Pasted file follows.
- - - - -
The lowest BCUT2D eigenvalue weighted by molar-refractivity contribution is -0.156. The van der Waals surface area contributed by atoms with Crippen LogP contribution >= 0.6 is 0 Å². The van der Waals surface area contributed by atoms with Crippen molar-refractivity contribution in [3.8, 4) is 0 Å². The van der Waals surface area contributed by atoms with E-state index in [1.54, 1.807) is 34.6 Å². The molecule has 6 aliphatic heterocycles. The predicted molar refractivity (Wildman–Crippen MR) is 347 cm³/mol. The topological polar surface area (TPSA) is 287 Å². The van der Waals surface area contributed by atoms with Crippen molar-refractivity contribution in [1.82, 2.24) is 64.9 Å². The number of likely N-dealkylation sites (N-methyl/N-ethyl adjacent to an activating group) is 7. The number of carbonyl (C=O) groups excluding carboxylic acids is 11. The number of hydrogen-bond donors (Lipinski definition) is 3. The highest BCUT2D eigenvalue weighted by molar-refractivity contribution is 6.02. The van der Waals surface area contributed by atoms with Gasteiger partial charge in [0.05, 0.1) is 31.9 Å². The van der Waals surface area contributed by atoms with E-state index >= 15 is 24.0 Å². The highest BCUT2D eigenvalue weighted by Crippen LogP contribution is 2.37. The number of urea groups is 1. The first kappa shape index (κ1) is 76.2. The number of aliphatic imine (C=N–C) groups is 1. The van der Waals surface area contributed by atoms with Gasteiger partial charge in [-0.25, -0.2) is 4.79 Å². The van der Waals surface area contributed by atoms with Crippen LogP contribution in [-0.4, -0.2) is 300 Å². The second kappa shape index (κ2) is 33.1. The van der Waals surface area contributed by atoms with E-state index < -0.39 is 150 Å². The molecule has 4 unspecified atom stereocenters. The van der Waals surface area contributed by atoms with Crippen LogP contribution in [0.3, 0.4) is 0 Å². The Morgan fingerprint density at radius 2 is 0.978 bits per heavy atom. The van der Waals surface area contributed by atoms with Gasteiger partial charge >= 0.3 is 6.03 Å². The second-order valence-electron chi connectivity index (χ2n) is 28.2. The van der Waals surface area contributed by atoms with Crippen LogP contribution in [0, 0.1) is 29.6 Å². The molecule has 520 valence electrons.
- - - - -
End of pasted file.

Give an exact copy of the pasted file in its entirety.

The lowest BCUT2D eigenvalue weighted by molar-refractivity contribution is -0.156. The van der Waals surface area contributed by atoms with Crippen LogP contribution >= 0.6 is 0 Å². The van der Waals surface area contributed by atoms with Crippen molar-refractivity contribution in [3.8, 4) is 0 Å². The van der Waals surface area contributed by atoms with E-state index in [1.54, 1.807) is 34.6 Å². The molecule has 6 aliphatic heterocycles. The predicted molar refractivity (Wildman–Crippen MR) is 347 cm³/mol. The topological polar surface area (TPSA) is 287 Å². The van der Waals surface area contributed by atoms with Crippen molar-refractivity contribution in [1.82, 2.24) is 64.9 Å². The number of likely N-dealkylation sites (N-methyl/N-ethyl adjacent to an activating group) is 7. The number of carbonyl (C=O) groups excluding carboxylic acids is 11. The number of hydrogen-bond donors (Lipinski definition) is 3. The highest BCUT2D eigenvalue weighted by molar-refractivity contribution is 6.02. The van der Waals surface area contributed by atoms with Gasteiger partial charge in [0.05, 0.1) is 31.9 Å². The van der Waals surface area contributed by atoms with E-state index >= 15 is 24.0 Å². The highest BCUT2D eigenvalue weighted by Crippen LogP contribution is 2.37. The number of urea groups is 1. The first kappa shape index (κ1) is 76.2. The number of aliphatic imine (C=N–C) groups is 1. The van der Waals surface area contributed by atoms with Gasteiger partial charge in [-0.25, -0.2) is 4.79 Å². The van der Waals surface area contributed by atoms with Crippen LogP contribution in [-0.4, -0.2) is 300 Å². The second kappa shape index (κ2) is 33.1. The van der Waals surface area contributed by atoms with E-state index < -0.39 is 150 Å². The molecule has 4 unspecified atom stereocenters. The van der Waals surface area contributed by atoms with Crippen LogP contribution in [0.3, 0.4) is 0 Å². The Morgan fingerprint density at radius 2 is 0.978 bits per heavy atom. The van der Waals surface area contributed by atoms with Gasteiger partial charge >= 0.3 is 6.03 Å². The second-order valence-electron chi connectivity index (χ2n) is 28.2. The van der Waals surface area contributed by atoms with Crippen LogP contribution in [0, 0.1) is 29.6 Å². The molecule has 520 valence electrons.